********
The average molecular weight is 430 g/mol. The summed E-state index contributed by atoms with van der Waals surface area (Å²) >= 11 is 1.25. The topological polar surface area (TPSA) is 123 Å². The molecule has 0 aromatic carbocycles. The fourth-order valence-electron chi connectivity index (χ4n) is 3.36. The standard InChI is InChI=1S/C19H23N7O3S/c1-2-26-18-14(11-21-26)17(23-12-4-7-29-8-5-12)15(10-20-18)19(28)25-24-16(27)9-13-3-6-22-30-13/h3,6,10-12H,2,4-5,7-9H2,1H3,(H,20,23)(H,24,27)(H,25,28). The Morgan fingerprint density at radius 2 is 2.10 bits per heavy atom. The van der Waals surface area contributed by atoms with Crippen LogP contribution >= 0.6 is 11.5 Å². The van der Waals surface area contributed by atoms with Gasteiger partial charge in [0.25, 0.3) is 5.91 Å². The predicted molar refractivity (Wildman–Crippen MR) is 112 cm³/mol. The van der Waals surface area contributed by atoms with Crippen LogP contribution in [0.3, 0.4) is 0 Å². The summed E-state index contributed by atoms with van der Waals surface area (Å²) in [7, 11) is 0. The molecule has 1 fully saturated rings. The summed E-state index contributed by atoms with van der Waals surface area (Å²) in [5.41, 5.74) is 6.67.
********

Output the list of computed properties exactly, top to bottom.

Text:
The average molecular weight is 430 g/mol. The summed E-state index contributed by atoms with van der Waals surface area (Å²) >= 11 is 1.25. The topological polar surface area (TPSA) is 123 Å². The molecule has 0 aromatic carbocycles. The fourth-order valence-electron chi connectivity index (χ4n) is 3.36. The standard InChI is InChI=1S/C19H23N7O3S/c1-2-26-18-14(11-21-26)17(23-12-4-7-29-8-5-12)15(10-20-18)19(28)25-24-16(27)9-13-3-6-22-30-13/h3,6,10-12H,2,4-5,7-9H2,1H3,(H,20,23)(H,24,27)(H,25,28). The Morgan fingerprint density at radius 2 is 2.10 bits per heavy atom. The van der Waals surface area contributed by atoms with Crippen LogP contribution >= 0.6 is 11.5 Å². The van der Waals surface area contributed by atoms with Gasteiger partial charge in [0.25, 0.3) is 5.91 Å². The predicted molar refractivity (Wildman–Crippen MR) is 112 cm³/mol. The van der Waals surface area contributed by atoms with Crippen LogP contribution in [0.3, 0.4) is 0 Å². The summed E-state index contributed by atoms with van der Waals surface area (Å²) in [7, 11) is 0. The molecule has 1 fully saturated rings. The summed E-state index contributed by atoms with van der Waals surface area (Å²) in [5.41, 5.74) is 6.67.